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What is pulmonary valve stenosis?


Pulmonary valve stenosis describes a condition that causes narrowing of the pulmonary valve. The pulmonary valve is an outlet valve that is located in the outlet from the heart towards the lung arteries and lung circulation. A normal pulmonary valve is made of three leaflets, that open widely to allow blood to flow to the lungs when the heart pumps, and closes to prevent any blood from returning back through it when the heart relaxes. When the valve is abnormal, either the edges of the leaflets are stuck or thickened or both, or there is a smaller size and structure of the valve. The valve often has only 2 leaflets and in severe condition only one. It may be associated with narrowing above the valve (supravalvular pulmonary stenosis).



What causes pulmonary valve stenosis?

The cause is not known in most cases, but it can be associated with genetic defects such as Noonan syndrome. It can be associated with other heart conditions such as hole in the heart or more complex condition. Rare causes are infection such as Rubella during pregnancy that are transmitted to babies causing heart defects. Pulmonary valve stenosis can occur in families and there seems to be genetic basis that has not yet been identified. Screening of children born to parents with pulmonary stenosis or any congenital heart disease  is recommended.


What are the symptoms?

Babies born with very severe narrowing of pulmonary valve tend to get sick soon after birth and need urgent treatment. They may have structural problems of other valves on the right side of the heart. Most infants and children with less severe forms are diagnosed with a heart murmur picked up during assessment of non-cardiac problems. Generally, they do not have symptoms. When the valve stenosis is progressive and goes undetected, it can lead to symptoms of fatigue, breathlessness, poor exercise ability, palpitations or even fainting (syncope). Mild cases that do not progress can lead a completely normal life without needing any procedures, but regular follow-up is neccessary.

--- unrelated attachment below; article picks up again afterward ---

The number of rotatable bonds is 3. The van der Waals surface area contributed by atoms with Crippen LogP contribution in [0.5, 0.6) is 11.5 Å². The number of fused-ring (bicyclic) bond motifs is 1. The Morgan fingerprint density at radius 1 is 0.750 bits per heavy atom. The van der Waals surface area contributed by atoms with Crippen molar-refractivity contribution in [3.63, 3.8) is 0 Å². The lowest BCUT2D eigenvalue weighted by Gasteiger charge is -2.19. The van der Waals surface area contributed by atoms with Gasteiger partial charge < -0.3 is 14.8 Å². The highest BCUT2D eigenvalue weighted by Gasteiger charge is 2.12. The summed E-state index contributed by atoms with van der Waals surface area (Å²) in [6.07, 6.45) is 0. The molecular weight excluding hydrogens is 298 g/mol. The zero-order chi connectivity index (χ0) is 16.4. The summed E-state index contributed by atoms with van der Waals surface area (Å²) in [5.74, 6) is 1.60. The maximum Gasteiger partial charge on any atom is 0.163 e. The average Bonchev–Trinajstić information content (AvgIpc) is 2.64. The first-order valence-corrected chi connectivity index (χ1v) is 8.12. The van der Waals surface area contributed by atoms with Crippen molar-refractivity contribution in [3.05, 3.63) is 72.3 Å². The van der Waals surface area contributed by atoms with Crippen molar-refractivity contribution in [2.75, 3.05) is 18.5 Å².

How is it diagnosed?

The diagnosis is made by clinical examination and confirmed by echocardiography. Echocardiography helps in assessing the severity of pulmonary stenosis and its effect on the heart to determine whether it needs immediate treatment. CT scan or MRI are necessary only in some patients. With the advent of fetal echocardiography, it can be diagnosed before birth particularly when moderate or severe and a care plan can be made to avoid babies from becoming too sick.


How is it treated?

When treatment is necessary, a keyhole procedure called cardiac catheterization and balloon pulmonary valvotomy (stretching the valve with a balloon catheter) is the most common way of treating the narrow valve. Although it does not change the valve, the balloon valvotomy improves its function by relieving the narrowing. It often causes the valve to be leaky to varying degrees. This is well tolerated by most patients and they can lead a normal active life. Mild to moderate pulmonary stenosis needs regular follow up and meticulous dental, skin and personal hygiene to reduce the burden of infection of the valve called endocarditis.


In some severe cases, the valve itself is underdeveloped and small, and they may need surgery to enlarge it with a patch across the valve. This invariably leads to a leaky valve and a higher chance of needing future procedures to insert a new valve by percutaneous pulmonary valve implantation or by open surgery. None of these valves last for a lifetime with a highly likely possibility of more procedures.



What is the prognosis?

Patients with a mild to moderate pulmonary valve stenosis can lead a normal active life with regular monitoring. Those with severe pulmonary stenosis need treatment but the long term outcome is very good. Despite the need for keyhole (catheterization) or open heart surgery, with regular monitoring children can have a good quality of life with normal or near normal life span.

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